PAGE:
However, the Bulkley/Harris paper is more than a sideswipe at analysts. There is an interesting conclusion which will appeal to investors seeking new ways to beat the market.

If the two academics are right there is good money to be made by investing in companies where low growth is forecast. Over a five-year period these companies will in fact produce earnings growth which is in line with the average. Assuming that their share price is depressed because of the low earnings view taken by analysts then an investor can expect to outperform the market by around 5 per cent over a period of five years. That, at least, is the evidence of analysis of this strategy if it had been deployed between 1982 and 1993.

The problem for analysts, it seems, is that they rely too much on history for their forecasting. The academics found there was negative correlation between growth in one five-year period and the subsequent five-year period.

If this is such a sure fire way to outperform, you might easily ask why no one has spotted it before. The answer lies in short-termism. The strategy only works over a five-year period and most certainly does not work on a one-year horizon. Anyone seeking to make a quick gain will be disappointed. The gains on low forecast growth shares can only be realised over a five- year period, which is the time it takes for the market to make good its earlier underestimation of a company's prospects.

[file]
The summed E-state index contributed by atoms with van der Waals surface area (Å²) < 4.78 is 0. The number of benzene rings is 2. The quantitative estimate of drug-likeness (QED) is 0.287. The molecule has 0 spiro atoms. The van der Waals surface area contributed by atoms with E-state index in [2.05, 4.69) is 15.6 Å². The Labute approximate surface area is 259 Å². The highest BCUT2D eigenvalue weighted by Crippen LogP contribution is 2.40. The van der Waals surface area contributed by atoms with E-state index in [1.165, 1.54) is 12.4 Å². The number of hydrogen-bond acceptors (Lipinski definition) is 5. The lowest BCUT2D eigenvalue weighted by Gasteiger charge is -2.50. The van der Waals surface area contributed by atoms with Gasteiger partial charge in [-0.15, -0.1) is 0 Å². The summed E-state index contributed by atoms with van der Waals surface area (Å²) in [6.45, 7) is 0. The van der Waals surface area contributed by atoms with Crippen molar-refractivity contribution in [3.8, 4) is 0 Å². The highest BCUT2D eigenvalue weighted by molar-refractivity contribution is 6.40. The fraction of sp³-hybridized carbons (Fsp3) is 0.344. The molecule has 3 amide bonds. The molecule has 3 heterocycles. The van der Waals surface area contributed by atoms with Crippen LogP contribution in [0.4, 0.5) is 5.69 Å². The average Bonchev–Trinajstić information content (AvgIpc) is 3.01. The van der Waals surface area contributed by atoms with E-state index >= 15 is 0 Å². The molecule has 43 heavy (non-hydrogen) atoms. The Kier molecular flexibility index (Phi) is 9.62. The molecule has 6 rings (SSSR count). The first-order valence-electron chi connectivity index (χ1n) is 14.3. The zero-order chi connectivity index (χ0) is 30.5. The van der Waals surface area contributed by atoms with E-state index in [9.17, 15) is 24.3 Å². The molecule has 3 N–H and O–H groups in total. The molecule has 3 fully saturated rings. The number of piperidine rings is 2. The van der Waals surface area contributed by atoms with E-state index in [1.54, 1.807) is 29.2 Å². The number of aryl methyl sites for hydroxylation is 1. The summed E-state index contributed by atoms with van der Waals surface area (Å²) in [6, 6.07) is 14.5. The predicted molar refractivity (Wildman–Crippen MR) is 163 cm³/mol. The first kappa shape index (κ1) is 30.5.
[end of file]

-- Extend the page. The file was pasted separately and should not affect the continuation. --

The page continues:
It is an intriguing hypothesis. Come back in five years' time and we will know if it is right.

Let's get ruthless

THERE is a refreshing trend emerging among the world's financial institutions to deal with scandal in a ruthless and public fashion. The days when unfortunate local difficulties were shuffled quietly under the carpet and any punishment was handed out by discreet nods and winks are long gone.

Deutsche Morgan Grenfell set this in train in the wake of the Peter Young affair when it determined that senior heads would roll in the fund management division. In Tokyo there is talk that Hideo Sakamaki, Nomura's president, will resign in the wake of suspected unauthorised trading. NatWest is preparing a package of reprimands for those caught up in the pounds 50m loss on the interest rate options book.

Although pounds 50m is a lot of money to the likes of you and me it represents around 10 per cent of NatWest Markets' profits and is a mere drop in the pounds 1.6bn ocean of NatWest group's overall underlying profits. There would have been a strong temptation to hide the loss as part of normal trading, where it would not have been noticed. Rightly, this has been resisted. Nat West has taken the view that much can be learnt from your mistakes. But that lesson has to be learned in public. Staff who witness this week's punishments will be encouraged to be even more diligent in future. This approach is good for the bank and good for the reputation of the City.